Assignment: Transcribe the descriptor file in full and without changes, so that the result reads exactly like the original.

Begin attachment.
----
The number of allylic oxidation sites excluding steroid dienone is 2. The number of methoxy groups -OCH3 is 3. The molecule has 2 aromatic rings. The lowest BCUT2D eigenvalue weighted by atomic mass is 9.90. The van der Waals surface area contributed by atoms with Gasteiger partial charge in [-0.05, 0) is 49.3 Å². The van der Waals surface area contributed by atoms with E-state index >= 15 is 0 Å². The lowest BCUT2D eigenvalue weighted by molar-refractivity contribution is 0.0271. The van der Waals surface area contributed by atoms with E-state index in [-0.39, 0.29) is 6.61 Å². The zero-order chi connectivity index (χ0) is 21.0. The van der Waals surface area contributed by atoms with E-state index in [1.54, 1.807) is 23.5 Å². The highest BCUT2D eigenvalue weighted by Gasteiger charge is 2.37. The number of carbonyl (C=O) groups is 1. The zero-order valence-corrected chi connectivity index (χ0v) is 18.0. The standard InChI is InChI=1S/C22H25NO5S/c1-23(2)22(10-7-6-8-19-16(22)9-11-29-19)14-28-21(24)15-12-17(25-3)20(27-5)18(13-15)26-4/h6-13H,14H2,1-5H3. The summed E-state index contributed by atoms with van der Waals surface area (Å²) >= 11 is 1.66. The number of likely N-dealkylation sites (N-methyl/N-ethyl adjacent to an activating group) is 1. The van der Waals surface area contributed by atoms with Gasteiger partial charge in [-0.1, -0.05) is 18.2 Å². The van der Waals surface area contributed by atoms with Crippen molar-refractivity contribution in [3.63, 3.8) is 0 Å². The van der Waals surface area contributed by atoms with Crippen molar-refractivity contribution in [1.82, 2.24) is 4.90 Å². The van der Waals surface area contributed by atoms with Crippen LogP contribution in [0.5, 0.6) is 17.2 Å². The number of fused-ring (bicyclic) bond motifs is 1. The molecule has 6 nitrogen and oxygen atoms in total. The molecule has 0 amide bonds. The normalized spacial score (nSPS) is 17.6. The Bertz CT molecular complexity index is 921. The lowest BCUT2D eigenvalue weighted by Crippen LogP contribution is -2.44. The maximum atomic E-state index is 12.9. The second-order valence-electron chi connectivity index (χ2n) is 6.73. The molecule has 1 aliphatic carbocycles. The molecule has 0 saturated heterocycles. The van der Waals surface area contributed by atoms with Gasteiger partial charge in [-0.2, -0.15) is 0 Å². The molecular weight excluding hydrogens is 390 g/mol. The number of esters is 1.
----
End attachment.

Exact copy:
The number of allylic oxidation sites excluding steroid dienone is 2. The number of methoxy groups -OCH3 is 3. The molecule has 2 aromatic rings. The lowest BCUT2D eigenvalue weighted by atomic mass is 9.90. The van der Waals surface area contributed by atoms with Gasteiger partial charge in [-0.05, 0) is 49.3 Å². The van der Waals surface area contributed by atoms with E-state index >= 15 is 0 Å². The lowest BCUT2D eigenvalue weighted by molar-refractivity contribution is 0.0271. The van der Waals surface area contributed by atoms with E-state index in [-0.39, 0.29) is 6.61 Å². The zero-order chi connectivity index (χ0) is 21.0. The van der Waals surface area contributed by atoms with E-state index in [1.54, 1.807) is 23.5 Å². The highest BCUT2D eigenvalue weighted by Gasteiger charge is 2.37. The number of carbonyl (C=O) groups is 1. The zero-order valence-corrected chi connectivity index (χ0v) is 18.0. The standard InChI is InChI=1S/C22H25NO5S/c1-23(2)22(10-7-6-8-19-16(22)9-11-29-19)14-28-21(24)15-12-17(25-3)20(27-5)18(13-15)26-4/h6-13H,14H2,1-5H3. The summed E-state index contributed by atoms with van der Waals surface area (Å²) >= 11 is 1.66. The number of likely N-dealkylation sites (N-methyl/N-ethyl adjacent to an activating group) is 1. The van der Waals surface area contributed by atoms with Gasteiger partial charge in [-0.1, -0.05) is 18.2 Å². The van der Waals surface area contributed by atoms with Crippen molar-refractivity contribution in [3.63, 3.8) is 0 Å². The van der Waals surface area contributed by atoms with Crippen molar-refractivity contribution in [1.82, 2.24) is 4.90 Å². The van der Waals surface area contributed by atoms with Crippen LogP contribution in [0.5, 0.6) is 17.2 Å². The number of fused-ring (bicyclic) bond motifs is 1. The molecule has 6 nitrogen and oxygen atoms in total. The molecule has 0 amide bonds. The normalized spacial score (nSPS) is 17.6. The Bertz CT molecular complexity index is 921. The lowest BCUT2D eigenvalue weighted by Crippen LogP contribution is -2.44. The maximum atomic E-state index is 12.9. The second-order valence-electron chi connectivity index (χ2n) is 6.73. The molecule has 1 aliphatic carbocycles. The molecule has 0 saturated heterocycles. The van der Waals surface area contributed by atoms with Gasteiger partial charge in [-0.2, -0.15) is 0 Å². The molecular weight excluding hydrogens is 390 g/mol. The number of esters is 1.